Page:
Young M.A. had North America and parts of the world singing out “Ooouuu” loud and strong when she dropped the song in May of 2016. The single would end up near the top of many end of year lists that year and thus began her career. From her flow to her delivery, Young M.A intrigued the masses with a tight grip.
While the rapper hasn’t been in the headlines a lot as of late, she recently appeared in the news, but not for her music. The Brooklyn native was taken into custody on Friday, December 4th in Atlanta for reckless driving, but saw her freedom restored two hours later, according to a report by XXL. She was seen confirming her release via her post on Instagram where she’s holding her middle finger up, capturing the same sentiment in the caption as well with an accompanying emoji.
Fans of hers that had been awaiting new music after the release of her long-awaited debut album, 2019’s Herstory in the Making, had their thirsts quenched when she released her Red Flu EP in May of this year. One thing that the masses never had to speculate on was the New York rapper’s sexuality, as she’s made it very clear from the jump. Young M.A. (short for “Me Always”) mentioned in her interview with The Breakfast Club that she would always play with Barbie dolls when she was younger, but would transform them into “Ken” dolls by cutting their hair and drawing mustaches on them.
The rapper appeared on VladTV where she further discussed her journey she knew around kindergarten/first grade that she was gay. “I held it in though for a long time, though,” she stressed, “Because I never understood it. It was like, ‘Why do I feel like this?’ I never seen nobody else act that way, even though as a kid, you know, I played like little house games, you know, with girls… kissing…but my mom’s never knew anything about it.”
She continued, “Growing up, I was confused. I’ve had boyfriends, though, you know what I mean? Like, I’ve had boyfriends in my past. I’ve never denied that I had boyfriends. But it was always a part of me that just was like, something’s different about me. Like, it’s hard for me to not look at a woman that’s attractive and be like, ‘I like her.’ You understand? So I thought that was weird as a kid.”
The rapper then acknowledges the moment she came out to her mother, is the moment she deems her official coming out, at 17. “My mom asked me plenty of times growing up [if] I liked women; I always told her no,” she confessed. “I don’t know, I was just scared. Like, it was just a scary thing. I don’t ever really talk about it as much, like I don’t even talk about it in my music, because I felt like (pauses) I don’t know it was just like, I know people can relate to it but I look at it as like, I just want to talk about now that I am officially out there… like, be free with it, you understand? The struggle is the struggle, we all go through it, but the best part about it is being comfortable with it.”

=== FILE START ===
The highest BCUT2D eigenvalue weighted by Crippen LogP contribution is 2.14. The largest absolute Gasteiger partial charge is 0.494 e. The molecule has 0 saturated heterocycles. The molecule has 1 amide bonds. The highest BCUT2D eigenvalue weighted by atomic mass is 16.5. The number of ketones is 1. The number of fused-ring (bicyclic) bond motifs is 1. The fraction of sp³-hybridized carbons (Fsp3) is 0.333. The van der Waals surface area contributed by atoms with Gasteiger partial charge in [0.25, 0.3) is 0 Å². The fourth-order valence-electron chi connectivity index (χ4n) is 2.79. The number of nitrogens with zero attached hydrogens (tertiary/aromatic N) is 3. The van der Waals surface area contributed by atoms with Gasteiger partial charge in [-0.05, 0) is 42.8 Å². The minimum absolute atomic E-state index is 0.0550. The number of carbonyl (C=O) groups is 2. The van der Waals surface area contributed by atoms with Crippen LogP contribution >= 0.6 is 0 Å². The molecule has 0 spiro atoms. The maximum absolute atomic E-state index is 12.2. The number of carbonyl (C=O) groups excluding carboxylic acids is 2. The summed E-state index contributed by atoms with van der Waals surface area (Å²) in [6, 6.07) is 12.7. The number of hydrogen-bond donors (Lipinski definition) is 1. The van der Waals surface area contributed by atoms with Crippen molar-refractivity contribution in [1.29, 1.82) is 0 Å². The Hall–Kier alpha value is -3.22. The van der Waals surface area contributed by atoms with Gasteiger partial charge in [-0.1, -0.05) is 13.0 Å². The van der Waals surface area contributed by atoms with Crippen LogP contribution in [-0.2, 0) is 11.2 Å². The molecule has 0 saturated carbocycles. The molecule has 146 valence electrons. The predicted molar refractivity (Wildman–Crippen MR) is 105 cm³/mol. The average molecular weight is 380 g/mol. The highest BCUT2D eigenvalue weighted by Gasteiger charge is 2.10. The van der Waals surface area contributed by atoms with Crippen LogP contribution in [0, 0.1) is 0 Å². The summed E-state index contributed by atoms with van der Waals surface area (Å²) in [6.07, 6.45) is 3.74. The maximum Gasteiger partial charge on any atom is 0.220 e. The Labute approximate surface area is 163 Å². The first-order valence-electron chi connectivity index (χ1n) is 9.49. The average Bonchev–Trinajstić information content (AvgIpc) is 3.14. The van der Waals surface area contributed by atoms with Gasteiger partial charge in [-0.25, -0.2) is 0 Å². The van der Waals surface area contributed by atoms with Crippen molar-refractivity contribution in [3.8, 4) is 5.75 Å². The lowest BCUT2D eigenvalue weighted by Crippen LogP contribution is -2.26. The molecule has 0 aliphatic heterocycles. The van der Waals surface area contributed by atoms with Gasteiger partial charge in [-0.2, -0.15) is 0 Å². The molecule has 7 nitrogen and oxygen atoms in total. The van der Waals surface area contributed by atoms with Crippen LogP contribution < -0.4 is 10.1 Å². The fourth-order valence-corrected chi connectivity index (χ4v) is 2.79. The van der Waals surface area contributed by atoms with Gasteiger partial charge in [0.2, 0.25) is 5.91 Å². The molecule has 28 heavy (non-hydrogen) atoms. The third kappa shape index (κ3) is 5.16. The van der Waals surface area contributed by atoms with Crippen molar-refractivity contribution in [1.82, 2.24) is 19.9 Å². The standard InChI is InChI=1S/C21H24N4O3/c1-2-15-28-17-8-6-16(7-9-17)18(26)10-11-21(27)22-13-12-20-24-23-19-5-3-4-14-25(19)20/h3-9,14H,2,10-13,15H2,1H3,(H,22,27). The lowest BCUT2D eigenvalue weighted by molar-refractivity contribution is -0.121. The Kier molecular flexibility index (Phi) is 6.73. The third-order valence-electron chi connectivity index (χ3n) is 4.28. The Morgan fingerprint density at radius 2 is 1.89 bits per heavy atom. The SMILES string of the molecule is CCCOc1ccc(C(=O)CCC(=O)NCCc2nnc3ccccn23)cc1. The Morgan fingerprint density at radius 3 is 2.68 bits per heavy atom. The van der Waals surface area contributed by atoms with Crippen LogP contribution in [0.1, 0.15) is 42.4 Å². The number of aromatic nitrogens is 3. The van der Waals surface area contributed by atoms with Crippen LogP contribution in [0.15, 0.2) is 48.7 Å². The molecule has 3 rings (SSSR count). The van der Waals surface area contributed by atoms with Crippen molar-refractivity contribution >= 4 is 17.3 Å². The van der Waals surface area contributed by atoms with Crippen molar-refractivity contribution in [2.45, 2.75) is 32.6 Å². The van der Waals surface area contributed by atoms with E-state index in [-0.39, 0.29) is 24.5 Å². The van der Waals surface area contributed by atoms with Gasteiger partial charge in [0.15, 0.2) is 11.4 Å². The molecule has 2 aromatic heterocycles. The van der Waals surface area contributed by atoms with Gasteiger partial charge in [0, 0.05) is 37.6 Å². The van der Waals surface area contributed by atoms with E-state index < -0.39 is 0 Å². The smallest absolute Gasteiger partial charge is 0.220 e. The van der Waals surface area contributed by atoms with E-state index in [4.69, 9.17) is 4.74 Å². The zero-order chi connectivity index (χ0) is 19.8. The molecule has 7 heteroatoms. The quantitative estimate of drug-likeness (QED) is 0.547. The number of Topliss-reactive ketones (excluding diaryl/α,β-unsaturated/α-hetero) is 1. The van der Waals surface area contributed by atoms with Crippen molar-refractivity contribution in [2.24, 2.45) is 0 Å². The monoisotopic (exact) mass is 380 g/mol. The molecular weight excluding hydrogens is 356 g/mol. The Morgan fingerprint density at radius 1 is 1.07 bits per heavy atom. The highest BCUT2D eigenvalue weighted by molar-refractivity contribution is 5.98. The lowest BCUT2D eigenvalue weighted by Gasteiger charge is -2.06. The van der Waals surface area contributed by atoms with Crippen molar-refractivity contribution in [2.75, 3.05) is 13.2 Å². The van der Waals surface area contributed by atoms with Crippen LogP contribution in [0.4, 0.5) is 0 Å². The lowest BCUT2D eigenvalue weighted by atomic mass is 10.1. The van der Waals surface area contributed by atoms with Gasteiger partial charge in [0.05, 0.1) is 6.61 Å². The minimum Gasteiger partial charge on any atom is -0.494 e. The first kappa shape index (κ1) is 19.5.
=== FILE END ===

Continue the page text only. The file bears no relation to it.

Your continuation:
However, although she may be comfortable with her sexuality, what she is not comfortable with are the labels like being called a lesbian rapper. While doing a press tour for her ‘Herstory In The Making’ album, the rapper sat with Hollywood Unlock, when Jason Lee addressed her as a lesbian. Young M.A. responded, “No, just Young M.A….No, I don’t do labels.” She was then asked if that means she is still into men, to which Young M.A. replies, ”Absolutely not. That’s it. I just wouldn’t date a guy…I’m just Young M.A., man. I just don’t dig dudes. I love women.” She added that she also doesn’t like the label “female rapper” saying, “I don’t buy into that. I’m just a rapper. I’m Young M.A.”
She continued, “First of all, female rappers alone seem to be the only ones in a box because you don’t say ‘male rapper… You really don’t…When you see a male rapper you don’t call him a “male rapper,” you call him a rapper. And with the female rapper, it seems like the female rap thing is more glorified. And then the gay rapper thing, I feel like if we don’t want to be separated…if we’re uniting and we’re doing all this type of thing where we want people to accept us for us, and stuff like that, then as people, just like you’re a human and I’m a human, why still separate yourself? To me, it just doesn’t make sense. If you just want to be accepted for who you are, just say, ‘I am me’…I just came in the game being me.”
Being a female in the industry is hard enough as is, adding to the fact that she is a woman of color in a male-dominated industry, as well as genre, and a member of the LGTBQ+ community. Young M.A. would soon have to defend herself from controversial rapper Kodak Black, who’s used to feuding with hip hop artists like The Game and Lil Wayne.
The Florida rapper referenced her in his song “Pimpin Aint Eazy” with disrespectful lyrics found in the chorus and second verse. Doubling down after receiving backlash, he hopped on to Instagram Live to once again shoot his shot to M.A. “How you a girl but don’t want your [expletive] penetrated? How? … Don’t be mad at me because I want you, baby. Don’t be mad at me cuz I want you.”
In the middle of her own Instagram Live session that occurred shortly after his comments spread, the rapper became inundated with questions on how she felt about Kodak and his lyrics, as well as his remarks concerning her. “Y’all keep talking about this Kodak situation. Y’all n—s is weird, bro […] “I’ll holla at him if I get a chance to see him. Y’all do this internet s—t too much, bro. I don’t like the internet s—t, bro. I deal with my issues in person.”